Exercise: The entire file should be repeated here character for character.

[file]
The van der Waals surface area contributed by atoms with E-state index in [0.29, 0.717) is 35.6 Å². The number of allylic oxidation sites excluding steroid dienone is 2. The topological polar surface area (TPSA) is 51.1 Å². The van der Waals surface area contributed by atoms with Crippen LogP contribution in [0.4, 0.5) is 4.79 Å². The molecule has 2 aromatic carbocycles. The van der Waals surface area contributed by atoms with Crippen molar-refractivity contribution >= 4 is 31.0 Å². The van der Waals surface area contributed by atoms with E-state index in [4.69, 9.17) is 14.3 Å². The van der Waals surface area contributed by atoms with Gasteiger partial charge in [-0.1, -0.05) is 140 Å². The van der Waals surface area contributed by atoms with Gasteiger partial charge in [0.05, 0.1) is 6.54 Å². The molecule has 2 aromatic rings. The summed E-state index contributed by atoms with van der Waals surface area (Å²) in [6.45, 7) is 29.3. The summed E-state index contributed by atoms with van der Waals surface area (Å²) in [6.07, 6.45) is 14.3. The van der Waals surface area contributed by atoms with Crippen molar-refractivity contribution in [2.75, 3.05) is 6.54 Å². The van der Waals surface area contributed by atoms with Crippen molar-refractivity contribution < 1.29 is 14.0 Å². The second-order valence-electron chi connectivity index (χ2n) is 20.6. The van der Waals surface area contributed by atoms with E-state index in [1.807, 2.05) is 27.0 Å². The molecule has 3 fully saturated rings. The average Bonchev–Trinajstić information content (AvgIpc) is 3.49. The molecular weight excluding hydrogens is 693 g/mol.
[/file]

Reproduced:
The van der Waals surface area contributed by atoms with E-state index in [0.29, 0.717) is 35.6 Å². The number of allylic oxidation sites excluding steroid dienone is 2. The topological polar surface area (TPSA) is 51.1 Å². The van der Waals surface area contributed by atoms with Crippen LogP contribution in [0.4, 0.5) is 4.79 Å². The molecule has 2 aromatic carbocycles. The van der Waals surface area contributed by atoms with Crippen molar-refractivity contribution >= 4 is 31.0 Å². The van der Waals surface area contributed by atoms with E-state index in [4.69, 9.17) is 14.3 Å². The van der Waals surface area contributed by atoms with Gasteiger partial charge in [-0.1, -0.05) is 140 Å². The van der Waals surface area contributed by atoms with Gasteiger partial charge in [0.05, 0.1) is 6.54 Å². The molecule has 2 aromatic rings. The summed E-state index contributed by atoms with van der Waals surface area (Å²) in [6.45, 7) is 29.3. The summed E-state index contributed by atoms with van der Waals surface area (Å²) in [6.07, 6.45) is 14.3. The van der Waals surface area contributed by atoms with Crippen molar-refractivity contribution in [2.75, 3.05) is 6.54 Å². The van der Waals surface area contributed by atoms with Crippen molar-refractivity contribution < 1.29 is 14.0 Å². The second-order valence-electron chi connectivity index (χ2n) is 20.6. The van der Waals surface area contributed by atoms with E-state index in [1.807, 2.05) is 27.0 Å². The molecule has 3 fully saturated rings. The average Bonchev–Trinajstić information content (AvgIpc) is 3.49. The molecular weight excluding hydrogens is 693 g/mol.